Monday, October 5, 2015


Excuses, Excuses, Excuses


Don’t we just hate to hear excuses? And don’t we hate it even more when we hear ourselves making excuses. Nothing good comes from hearing or giving them. We lose respect for others and yes, ourselves, when they flow from our very own mouths. A good friend and colleague in the biz sent me a prose recently that made me decide to talk today about this “excuse phenomenon”.

With everything that has happened to you,

You can either feel sorry for yourself,

Or treat what has happened as a gift,

Everything is either an opportunity to grow,

Or an obstacle to keep you from growing.

You get to choose.

Wayne Dyer

Another word we can use for excuse is “alibi.” And we all have our own go-to alibis. Those alibis are what we use to get out of things and get so far away from accepting responsibility for our actions that we can’t find the way back. They allow us to prove that we were “elsewhere” when our crimes against ourselves were being committed. It’s sad but true that many of us use our “dysfunctional family-life” as the big excuse for everything. We grew up with nothing, or very little, or with not enough love, or, yada, yada, yada. And while these events may be true, we cannot use them as currency to excuse ourselves from responsibility.   Looking for an easy way out or escape from uncomfortable situations never works in the long run. These emotional camouflages are our own worst enemy…reasons to delay, stall and avoid doing the things we need to and should do. And then comes the busy work-alibis masquerading as important activities. We all know the first step in combating this problem, as in all problems, is recognizing that it exists and knowing that something must happen if change is to take place. Maybe we can start with practicing being truthful with ourselves and hopefully start ditching those alibis. I think we’ll like ourselves and everyone else much better.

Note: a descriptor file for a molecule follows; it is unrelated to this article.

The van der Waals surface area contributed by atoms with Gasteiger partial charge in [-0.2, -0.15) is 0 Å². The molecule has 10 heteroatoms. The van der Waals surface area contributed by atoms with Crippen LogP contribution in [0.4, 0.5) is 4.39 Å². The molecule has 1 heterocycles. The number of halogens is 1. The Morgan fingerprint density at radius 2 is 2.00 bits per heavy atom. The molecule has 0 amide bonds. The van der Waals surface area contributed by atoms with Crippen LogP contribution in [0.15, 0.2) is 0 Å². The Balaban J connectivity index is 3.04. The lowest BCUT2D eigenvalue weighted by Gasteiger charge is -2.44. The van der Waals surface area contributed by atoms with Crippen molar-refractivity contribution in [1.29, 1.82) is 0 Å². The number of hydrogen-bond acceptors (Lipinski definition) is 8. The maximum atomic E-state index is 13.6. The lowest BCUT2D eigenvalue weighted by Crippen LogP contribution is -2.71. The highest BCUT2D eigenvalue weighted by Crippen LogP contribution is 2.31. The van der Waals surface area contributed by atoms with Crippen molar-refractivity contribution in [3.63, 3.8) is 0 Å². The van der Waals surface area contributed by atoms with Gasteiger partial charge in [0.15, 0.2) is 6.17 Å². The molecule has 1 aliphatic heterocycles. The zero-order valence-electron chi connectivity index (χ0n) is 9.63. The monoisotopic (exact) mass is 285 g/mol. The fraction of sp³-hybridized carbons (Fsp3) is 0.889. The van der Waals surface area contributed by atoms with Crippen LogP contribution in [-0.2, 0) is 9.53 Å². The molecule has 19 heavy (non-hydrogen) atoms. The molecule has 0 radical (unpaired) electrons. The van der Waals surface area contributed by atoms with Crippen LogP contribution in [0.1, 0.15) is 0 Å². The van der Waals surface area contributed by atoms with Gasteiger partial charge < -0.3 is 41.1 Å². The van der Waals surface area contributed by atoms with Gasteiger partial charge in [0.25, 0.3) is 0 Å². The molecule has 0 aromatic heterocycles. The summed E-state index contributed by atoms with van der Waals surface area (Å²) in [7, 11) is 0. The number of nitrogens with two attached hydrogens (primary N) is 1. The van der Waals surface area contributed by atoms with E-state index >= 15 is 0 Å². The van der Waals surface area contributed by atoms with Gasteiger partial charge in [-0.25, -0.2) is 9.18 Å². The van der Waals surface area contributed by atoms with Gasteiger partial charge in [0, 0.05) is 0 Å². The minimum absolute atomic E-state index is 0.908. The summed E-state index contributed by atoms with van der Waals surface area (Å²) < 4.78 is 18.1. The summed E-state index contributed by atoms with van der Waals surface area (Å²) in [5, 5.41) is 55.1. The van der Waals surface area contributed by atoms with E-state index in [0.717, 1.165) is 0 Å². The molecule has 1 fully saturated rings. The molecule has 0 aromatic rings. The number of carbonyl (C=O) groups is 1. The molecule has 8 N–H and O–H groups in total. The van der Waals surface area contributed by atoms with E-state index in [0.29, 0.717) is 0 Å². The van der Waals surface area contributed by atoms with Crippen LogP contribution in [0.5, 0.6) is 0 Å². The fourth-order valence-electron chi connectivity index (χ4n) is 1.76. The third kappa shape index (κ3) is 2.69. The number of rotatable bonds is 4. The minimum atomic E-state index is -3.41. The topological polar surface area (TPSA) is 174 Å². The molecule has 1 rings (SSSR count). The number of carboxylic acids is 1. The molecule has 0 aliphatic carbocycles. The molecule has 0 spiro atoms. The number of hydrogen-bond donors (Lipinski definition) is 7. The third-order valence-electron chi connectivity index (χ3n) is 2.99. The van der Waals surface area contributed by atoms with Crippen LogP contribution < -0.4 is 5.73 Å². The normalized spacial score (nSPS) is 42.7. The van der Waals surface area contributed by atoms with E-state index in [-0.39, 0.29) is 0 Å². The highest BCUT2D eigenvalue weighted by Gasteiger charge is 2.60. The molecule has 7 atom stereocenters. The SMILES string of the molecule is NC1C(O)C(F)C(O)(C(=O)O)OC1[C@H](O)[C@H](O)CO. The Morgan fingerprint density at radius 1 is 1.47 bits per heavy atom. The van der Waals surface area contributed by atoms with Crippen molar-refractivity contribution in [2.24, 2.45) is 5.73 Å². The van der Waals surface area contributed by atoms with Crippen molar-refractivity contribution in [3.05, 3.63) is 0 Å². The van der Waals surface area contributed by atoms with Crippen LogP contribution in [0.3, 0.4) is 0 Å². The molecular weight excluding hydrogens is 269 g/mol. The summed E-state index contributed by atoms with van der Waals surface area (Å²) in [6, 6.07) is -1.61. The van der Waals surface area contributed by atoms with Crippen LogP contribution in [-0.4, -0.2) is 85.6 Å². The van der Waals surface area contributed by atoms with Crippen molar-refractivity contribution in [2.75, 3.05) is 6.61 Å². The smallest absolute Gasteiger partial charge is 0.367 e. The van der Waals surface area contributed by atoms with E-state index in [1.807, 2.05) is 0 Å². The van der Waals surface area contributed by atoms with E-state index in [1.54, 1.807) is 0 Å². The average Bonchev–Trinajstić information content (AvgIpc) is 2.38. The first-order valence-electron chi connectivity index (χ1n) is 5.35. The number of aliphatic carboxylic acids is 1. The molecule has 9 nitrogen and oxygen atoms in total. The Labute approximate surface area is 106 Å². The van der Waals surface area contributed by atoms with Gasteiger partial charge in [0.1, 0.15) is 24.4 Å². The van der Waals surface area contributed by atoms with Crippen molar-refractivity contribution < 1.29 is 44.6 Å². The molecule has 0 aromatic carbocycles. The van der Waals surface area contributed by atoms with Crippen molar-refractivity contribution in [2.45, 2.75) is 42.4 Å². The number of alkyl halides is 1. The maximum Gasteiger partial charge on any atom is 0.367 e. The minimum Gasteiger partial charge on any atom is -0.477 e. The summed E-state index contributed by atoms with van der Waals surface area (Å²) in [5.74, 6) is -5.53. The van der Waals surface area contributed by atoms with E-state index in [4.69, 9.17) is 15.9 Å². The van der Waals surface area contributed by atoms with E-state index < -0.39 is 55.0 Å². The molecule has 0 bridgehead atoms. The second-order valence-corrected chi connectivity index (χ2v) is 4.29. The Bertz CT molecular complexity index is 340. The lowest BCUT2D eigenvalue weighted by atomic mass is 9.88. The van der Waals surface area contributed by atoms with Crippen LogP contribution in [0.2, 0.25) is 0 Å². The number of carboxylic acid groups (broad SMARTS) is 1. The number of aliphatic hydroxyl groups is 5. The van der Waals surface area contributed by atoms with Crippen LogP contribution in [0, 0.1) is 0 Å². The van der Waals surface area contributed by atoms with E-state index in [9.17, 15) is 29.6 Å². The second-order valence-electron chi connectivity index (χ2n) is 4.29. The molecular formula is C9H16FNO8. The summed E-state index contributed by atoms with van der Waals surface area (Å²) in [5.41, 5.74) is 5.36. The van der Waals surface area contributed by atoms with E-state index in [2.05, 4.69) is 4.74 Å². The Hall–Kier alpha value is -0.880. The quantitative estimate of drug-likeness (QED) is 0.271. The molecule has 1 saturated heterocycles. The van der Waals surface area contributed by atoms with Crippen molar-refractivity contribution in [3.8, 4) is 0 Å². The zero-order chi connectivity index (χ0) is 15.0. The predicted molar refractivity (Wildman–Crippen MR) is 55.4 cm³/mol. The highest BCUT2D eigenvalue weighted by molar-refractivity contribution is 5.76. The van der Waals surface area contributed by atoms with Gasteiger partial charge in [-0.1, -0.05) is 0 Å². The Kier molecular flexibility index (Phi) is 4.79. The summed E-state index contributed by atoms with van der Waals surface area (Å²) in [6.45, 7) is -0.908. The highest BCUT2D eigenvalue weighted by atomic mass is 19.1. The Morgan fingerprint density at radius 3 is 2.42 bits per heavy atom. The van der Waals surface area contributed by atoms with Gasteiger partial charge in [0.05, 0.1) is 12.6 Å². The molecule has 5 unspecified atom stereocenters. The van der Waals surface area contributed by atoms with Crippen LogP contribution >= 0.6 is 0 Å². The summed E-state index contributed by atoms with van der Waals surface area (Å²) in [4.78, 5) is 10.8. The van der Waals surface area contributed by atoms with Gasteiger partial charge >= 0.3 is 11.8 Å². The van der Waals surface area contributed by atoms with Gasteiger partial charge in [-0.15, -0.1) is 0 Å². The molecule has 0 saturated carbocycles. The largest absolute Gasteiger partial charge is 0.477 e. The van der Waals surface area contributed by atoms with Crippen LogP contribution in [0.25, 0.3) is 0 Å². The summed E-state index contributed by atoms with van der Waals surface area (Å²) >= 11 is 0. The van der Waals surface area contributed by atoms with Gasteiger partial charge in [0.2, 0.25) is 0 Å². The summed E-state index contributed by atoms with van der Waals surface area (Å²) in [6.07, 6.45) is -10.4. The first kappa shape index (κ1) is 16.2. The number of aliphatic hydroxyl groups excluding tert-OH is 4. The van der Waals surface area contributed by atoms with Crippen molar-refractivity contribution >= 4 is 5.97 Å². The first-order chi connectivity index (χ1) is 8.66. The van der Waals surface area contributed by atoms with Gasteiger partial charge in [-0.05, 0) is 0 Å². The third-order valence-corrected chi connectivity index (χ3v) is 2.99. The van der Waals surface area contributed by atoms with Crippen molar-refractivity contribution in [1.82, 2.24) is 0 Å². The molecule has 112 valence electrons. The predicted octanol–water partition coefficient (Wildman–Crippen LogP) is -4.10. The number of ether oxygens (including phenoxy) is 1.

Commissioner McCarty Honored with Lifetime Achievement Award